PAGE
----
Hey everyone! I’m super excited to share some new work with you. Last week I had my second family photo shoot during our COVID quarantine. Don’t worry, I had my mask on the entire time and remained 6+ feet away from my subjects. It was super safe!
It was also very different from my first family shoot I had done just a few days prior, that had taken place mid-day with a couple and their 6 month old baby. This time I was shooting around golden hour and had three boys between the ages of 10 and 14 to direct. And they were wonderful to work with, you guys. Truly wonderful. Zero complaints.
So I tried to take my notes from the last photo shoot and apply them to this one. I even wrote notes to myself on a little sticky note that included “RELAX – Take your time” and then stuck them in my breast pocket so that I could pull them out if I needed a refresher mid-shoot. Haha, a little ridiculous, I know. But I think I may continue to do it because I found it so helpful… 😀
Overall I think I did an ok job, however…
Ya know when you’re working with people you’ve maybe never met before and you’re a little bit nervous and then you start to feel awkward or even guilty making them wait in between photo sets while you adjust your camera settings? This is me at almost every photo shoot. I feel bad making people wait which is ridiculous if you really think about it. Camera settings don’t just magically adjust while you’re moving locations unless you’re on auto. It takes a minute. So anyway, I have this tendency to try and move too quickly and just start pressing the shutter before the image is properly set. This creates more work in post which is my least favorite part of the process. What I need to learn is how to slow down.
Keeping that in mind, I also went a little hard on the backlit scenarios. Like too hard. My ISO was higher than it needed to be and my subjects were lit so harshly from the back; the sun just wasn’t quite low enough in the sky for that soft lighting and it also wasn’t being diffused by anything. This gave my subjects a harsh glow around them. I’m really wishing I didn’t make that mistake but ya know, it’s all part of the learning curve. Now I am confident I will never make that mistake again.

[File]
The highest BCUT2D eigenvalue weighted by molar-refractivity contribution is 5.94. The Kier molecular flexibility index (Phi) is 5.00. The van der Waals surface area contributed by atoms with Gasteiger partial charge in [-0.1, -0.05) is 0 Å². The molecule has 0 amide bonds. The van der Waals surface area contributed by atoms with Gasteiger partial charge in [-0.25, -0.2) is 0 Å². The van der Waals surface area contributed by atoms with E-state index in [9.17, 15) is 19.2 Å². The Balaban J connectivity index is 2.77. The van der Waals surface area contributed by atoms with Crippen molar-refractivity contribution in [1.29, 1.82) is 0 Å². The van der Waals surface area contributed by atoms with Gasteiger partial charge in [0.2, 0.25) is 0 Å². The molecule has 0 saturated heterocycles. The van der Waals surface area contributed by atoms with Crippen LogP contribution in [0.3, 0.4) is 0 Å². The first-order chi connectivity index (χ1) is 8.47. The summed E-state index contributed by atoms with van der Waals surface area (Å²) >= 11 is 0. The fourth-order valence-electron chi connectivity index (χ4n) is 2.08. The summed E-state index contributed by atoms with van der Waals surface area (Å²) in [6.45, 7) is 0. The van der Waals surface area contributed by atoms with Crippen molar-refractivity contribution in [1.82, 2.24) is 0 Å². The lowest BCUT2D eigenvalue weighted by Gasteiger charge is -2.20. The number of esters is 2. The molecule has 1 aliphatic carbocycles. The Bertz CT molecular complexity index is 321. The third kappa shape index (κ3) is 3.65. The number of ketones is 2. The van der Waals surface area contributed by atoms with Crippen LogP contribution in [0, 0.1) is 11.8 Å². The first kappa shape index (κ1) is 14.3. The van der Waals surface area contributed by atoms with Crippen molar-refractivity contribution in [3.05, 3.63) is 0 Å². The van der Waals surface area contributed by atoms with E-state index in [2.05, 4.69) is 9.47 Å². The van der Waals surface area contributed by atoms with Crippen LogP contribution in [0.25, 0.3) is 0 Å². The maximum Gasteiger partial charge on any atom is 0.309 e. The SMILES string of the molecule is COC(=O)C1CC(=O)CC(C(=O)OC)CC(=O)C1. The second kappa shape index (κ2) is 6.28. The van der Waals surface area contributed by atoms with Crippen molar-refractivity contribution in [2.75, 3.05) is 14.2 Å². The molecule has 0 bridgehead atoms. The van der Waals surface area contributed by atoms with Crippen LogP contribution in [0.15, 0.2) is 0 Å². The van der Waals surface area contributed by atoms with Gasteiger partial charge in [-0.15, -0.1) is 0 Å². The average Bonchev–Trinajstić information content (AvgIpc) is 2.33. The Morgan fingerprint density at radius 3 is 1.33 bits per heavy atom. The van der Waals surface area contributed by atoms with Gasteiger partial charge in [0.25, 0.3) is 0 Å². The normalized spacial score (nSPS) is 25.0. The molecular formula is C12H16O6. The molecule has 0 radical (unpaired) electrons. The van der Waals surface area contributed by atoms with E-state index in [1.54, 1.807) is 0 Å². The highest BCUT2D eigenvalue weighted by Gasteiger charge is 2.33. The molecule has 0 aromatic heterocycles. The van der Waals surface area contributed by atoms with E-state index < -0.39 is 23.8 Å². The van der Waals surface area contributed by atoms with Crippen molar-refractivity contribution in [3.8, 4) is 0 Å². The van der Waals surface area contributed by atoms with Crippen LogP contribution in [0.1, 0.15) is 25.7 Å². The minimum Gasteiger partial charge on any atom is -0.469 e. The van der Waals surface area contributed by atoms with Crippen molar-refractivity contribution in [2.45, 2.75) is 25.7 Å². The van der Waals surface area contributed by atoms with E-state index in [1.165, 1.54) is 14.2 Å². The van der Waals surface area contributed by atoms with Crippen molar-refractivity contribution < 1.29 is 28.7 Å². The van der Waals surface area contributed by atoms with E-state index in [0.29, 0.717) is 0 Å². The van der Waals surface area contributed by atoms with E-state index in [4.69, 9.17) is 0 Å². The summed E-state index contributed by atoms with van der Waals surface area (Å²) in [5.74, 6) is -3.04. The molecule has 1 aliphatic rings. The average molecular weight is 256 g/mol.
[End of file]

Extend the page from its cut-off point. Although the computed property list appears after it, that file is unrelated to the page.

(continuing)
Just keep practicing. Put in the work. Keep moving forward and you’ll continue to improve.
Some reflections I made:
•Take time to warm people up. Ask them questions, walk a bit to your first location, explain how the shoot is going to work. (I definitely try to do this. However, I need to get better.) Allot yourself enough time and there should be no rush.
•Take your time. It’s ok to make people wait a little bit while you adjust your camera settings.
•Move around. Don’t be static for every location. And don’t just move forwards and backwards. Move left and right. Maybe have your subject keep their eyes on one point as you move around them. Get those alternative perspectives.
•Look at the photos on your camera as you’re taking them! Not every photo, of course. But every minute or so as you’re moving around. Don’t just start pressing the shutter a million times without double checking the quality of the image you’re actually capturing. I have trouble with this because I’m always worried about missing a moment. However, I realize now that it doesn’t really matter if you capture the moment if the image quality is no good.
•Work on that rule of thirds. You do it all the time in your photography for fun. Now incorporate it into your actual work.
Thank you again Jonathan, Oscar, Wallace, and Benny for being so amazing to work with! Please enjoy a few of my favorites from the shoot. And please, leave a comment if you can relate to me experience or have any useful tid-bits for me! Or even just to say hi 🙂
May 27, 2020